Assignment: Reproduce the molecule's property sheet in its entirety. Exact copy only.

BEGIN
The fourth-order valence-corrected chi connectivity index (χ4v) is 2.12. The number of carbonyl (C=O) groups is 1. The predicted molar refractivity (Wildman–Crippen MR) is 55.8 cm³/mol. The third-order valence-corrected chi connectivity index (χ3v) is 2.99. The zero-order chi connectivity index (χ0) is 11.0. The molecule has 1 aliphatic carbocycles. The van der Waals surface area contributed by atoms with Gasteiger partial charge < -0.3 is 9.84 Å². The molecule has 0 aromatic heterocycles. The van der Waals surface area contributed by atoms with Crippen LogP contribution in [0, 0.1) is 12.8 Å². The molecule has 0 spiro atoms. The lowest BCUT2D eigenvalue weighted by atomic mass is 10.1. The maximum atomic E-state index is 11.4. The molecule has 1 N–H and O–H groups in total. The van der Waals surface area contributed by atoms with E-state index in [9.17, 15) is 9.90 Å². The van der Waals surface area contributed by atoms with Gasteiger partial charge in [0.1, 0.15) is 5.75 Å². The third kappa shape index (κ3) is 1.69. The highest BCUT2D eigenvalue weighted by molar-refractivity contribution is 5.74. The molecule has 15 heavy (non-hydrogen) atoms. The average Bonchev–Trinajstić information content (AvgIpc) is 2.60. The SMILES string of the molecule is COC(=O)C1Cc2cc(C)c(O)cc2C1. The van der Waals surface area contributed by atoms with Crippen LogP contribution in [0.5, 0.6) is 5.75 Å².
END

The fourth-order valence-corrected chi connectivity index (χ4v) is 2.12. The number of carbonyl (C=O) groups is 1. The predicted molar refractivity (Wildman–Crippen MR) is 55.8 cm³/mol. The third-order valence-corrected chi connectivity index (χ3v) is 2.99. The zero-order chi connectivity index (χ0) is 11.0. The molecule has 1 aliphatic carbocycles. The van der Waals surface area contributed by atoms with Gasteiger partial charge < -0.3 is 9.84 Å². The molecule has 0 aromatic heterocycles. The van der Waals surface area contributed by atoms with Crippen LogP contribution in [0, 0.1) is 12.8 Å². The molecule has 0 spiro atoms. The lowest BCUT2D eigenvalue weighted by atomic mass is 10.1. The maximum atomic E-state index is 11.4. The molecule has 1 N–H and O–H groups in total. The van der Waals surface area contributed by atoms with E-state index in [9.17, 15) is 9.90 Å². The van der Waals surface area contributed by atoms with Gasteiger partial charge in [0.1, 0.15) is 5.75 Å². The third kappa shape index (κ3) is 1.69. The highest BCUT2D eigenvalue weighted by molar-refractivity contribution is 5.74. The molecule has 15 heavy (non-hydrogen) atoms. The average Bonchev–Trinajstić information content (AvgIpc) is 2.60. The SMILES string of the molecule is COC(=O)C1Cc2cc(C)c(O)cc2C1. The van der Waals surface area contributed by atoms with Crippen LogP contribution in [0.5, 0.6) is 5.75 Å².